Just buy things you’ll eventually buy anyhow, like toilet paper, cat litter, or whatever.

Non-perishable essentials can be bought a few dollars at a time to quickly meet debit card purchases requirements — and without spending any more than you would have spent eventually.

Buy 99-Cent Kindle Books Online

There are thousands of Amazon Kindle e-books for 99 cents.

So if, for example, you need 5 more purchases on that debit card to get that bank bonus, make 5 separate purchases of 99-cent Kindle books.

Total cost: $4.95 — certainly worth it if you would otherwise miss out on a $100 or $200 bonus.

This strategy is for when you really need to rack up the purchases in a hurry and don’t want to go shopping.

It’s the only strategy here that requires spending more than you would normally spend.

But it’s cheap.

For example, if you’re going for a $200 bank bonus and need 15 debit purchases, you could buy 15 different books one at a time for a total of $14.85 — without ever leaving the house!

And you might even find a few good books or learn something from your purchases!

By the way, if you happen to have published your own 99-cent Kindle book, you’ll get back a 35-percent royalty on each when you buy them.

That would leave you with a net cost of just 65 cents for each debit purchase.

Does this make sense for meeting ongoing debit card requirements for high-interest checking accounts?

That depends on how much money you have in the account, how much of it earns the higher interest rate, and how many debits you need.

You’ll have to do the math.

For example, many accounts pay 3%, but only on balances up to $5,000.

The monthly interest earned if you had, say $4,000 in the account, would be $10.

If the interest rate reverts to 0.5% when you don’t meet the requirements (common), you would make 1.67.

You make an extra $8.33 per month by meeting the requirements, so if all you need is two more debit purchases, you could buy two 99-cent Kindle books and still be ahead.

The Master Strategy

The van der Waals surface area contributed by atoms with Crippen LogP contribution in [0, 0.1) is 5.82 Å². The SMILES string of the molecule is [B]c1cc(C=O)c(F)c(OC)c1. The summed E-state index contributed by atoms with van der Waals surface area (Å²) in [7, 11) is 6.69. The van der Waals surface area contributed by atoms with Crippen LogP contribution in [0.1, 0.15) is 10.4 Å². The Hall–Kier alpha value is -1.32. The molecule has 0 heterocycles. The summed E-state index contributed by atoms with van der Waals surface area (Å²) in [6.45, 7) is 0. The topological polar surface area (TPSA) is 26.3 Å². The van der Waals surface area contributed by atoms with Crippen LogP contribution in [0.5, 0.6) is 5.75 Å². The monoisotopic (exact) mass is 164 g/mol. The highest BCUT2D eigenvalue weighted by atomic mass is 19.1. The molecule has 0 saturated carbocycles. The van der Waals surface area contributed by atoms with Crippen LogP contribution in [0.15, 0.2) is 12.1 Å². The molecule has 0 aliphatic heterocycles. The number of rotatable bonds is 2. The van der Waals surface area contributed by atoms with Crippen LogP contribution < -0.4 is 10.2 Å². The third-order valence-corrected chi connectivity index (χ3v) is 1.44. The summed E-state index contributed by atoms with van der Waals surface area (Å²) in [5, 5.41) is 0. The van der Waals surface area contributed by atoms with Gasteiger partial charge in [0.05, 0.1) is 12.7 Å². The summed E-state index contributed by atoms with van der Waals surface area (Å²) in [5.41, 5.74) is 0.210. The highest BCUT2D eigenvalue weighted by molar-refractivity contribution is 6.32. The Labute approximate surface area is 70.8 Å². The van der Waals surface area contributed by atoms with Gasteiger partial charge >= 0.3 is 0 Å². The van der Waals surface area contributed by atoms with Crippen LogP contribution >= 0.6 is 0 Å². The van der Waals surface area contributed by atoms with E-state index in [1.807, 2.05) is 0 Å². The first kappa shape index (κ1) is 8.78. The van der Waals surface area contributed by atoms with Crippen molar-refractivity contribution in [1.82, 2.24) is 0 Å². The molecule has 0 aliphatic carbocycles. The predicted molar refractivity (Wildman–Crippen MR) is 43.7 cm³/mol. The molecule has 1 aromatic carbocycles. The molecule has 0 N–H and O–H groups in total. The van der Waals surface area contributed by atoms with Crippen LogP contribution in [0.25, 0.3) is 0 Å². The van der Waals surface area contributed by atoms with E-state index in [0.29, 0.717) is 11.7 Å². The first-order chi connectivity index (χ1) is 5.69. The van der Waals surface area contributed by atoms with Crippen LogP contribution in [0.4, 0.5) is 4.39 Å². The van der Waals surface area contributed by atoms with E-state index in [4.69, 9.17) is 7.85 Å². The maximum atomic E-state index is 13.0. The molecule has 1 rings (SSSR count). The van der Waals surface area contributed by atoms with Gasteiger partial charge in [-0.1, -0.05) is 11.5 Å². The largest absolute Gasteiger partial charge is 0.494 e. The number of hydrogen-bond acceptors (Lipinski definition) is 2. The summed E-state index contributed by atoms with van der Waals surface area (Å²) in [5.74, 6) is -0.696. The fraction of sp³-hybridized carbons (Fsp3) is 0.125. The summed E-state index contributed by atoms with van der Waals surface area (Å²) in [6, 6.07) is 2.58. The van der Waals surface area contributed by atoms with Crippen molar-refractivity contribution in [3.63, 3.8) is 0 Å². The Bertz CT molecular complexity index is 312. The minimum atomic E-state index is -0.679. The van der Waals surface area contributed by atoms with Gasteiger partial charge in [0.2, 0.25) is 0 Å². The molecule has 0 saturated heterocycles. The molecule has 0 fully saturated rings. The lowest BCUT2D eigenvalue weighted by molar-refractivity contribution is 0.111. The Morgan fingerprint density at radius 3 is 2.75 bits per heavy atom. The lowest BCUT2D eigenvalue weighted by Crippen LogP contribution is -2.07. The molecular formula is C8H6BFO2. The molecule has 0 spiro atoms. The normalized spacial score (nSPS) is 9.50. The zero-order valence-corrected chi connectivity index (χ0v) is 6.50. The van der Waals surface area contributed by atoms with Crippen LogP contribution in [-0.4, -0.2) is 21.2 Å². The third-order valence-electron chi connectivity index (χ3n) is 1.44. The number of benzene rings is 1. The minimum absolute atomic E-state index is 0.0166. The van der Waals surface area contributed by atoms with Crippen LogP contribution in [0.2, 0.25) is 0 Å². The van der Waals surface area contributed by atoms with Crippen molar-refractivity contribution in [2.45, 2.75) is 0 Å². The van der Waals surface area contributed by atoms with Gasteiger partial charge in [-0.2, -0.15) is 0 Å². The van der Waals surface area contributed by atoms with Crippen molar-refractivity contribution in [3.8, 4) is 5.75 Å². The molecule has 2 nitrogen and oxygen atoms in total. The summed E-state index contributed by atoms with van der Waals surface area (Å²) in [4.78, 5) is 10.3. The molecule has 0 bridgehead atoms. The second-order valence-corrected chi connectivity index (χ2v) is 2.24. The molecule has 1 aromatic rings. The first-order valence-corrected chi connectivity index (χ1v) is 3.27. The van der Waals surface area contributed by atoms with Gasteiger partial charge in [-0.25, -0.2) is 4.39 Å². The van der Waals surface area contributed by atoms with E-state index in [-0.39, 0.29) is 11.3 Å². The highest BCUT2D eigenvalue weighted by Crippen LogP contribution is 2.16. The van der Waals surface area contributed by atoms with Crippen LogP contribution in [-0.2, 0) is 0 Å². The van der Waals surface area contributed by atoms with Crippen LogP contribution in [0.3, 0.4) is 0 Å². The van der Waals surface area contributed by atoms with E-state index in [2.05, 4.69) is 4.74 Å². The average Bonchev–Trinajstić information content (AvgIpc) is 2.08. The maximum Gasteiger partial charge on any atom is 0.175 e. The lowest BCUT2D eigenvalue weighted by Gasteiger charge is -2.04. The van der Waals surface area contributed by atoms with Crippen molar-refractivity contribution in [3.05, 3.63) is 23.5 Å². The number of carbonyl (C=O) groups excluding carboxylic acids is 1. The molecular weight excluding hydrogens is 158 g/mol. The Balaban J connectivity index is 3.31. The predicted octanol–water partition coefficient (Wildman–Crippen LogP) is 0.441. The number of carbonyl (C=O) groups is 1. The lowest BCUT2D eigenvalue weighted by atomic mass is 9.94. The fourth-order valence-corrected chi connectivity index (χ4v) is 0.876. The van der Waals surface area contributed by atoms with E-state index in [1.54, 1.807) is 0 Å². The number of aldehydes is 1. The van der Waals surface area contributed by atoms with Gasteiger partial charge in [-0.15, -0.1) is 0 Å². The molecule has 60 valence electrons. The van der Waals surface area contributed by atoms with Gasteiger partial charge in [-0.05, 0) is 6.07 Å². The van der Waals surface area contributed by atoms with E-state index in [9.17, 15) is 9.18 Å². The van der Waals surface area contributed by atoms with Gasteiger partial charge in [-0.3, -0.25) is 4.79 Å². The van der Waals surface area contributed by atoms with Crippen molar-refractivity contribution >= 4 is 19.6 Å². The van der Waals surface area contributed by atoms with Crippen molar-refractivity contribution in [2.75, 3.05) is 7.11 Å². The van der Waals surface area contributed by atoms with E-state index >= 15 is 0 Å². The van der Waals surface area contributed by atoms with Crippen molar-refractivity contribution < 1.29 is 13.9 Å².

The above might be considered tactics more than strategies, but in any case there is one over-all strategy here that can be summed up in a few simple rules:

Use the debit card for small purchases only

Use it for normal purchases as much as possible

Meet the requirements as soon as possible

The last rule can help you get your bonus earlier, but also keeps you from missing deadlines.

Purchases are not counted the day you make them, but only once they post to your account.

So getting them done quickly is a way to be sure they’ll post before the deadline for a bonus or the end of the statement-month in the case of rewards checking accounts.

To track how many purchases you’ve made, you can check your account online.

Or do like I do and put a piece of masking tape on the card (where it won’t interfere with swiping the magnetic strip) and record each time you use it with a pen mark.

Is This Ethical?

If you read the fine print for bank account opening bonuses or rewards checking accounts you’ll soon realize something: The banks don’t really plan to pay out what they advertise too often.

They fully expect some customers to screw up and not meet the requirements.

Hey, no bank can actually afford to pay 5% interest on checking accounts (like some offer) when they’re loaning money out for less than that (at least for mortgage loans)?

Why do you think no bank has an offer as simple as “put your money here and we’ll pay you 5% interest,” or even 2% interest?

And if a bank wanted to simply reward you for giving it a try it would make it as simple as “open an account and after six months we’ll give you a $200 bonus.” If you find that deal let me know.

The banks play these games to make money.

So don’t feel bad at all if you play the game by the rules and win.

That being said, there’s no reason not to be nice and run all of your debit card purchases as credit card charges rather than with a PIN (you almost always have the option).

It costs you nothing extra and the bank will make at least a little money on the merchant credit processing fees.

Image by Mike Mozart via Flickr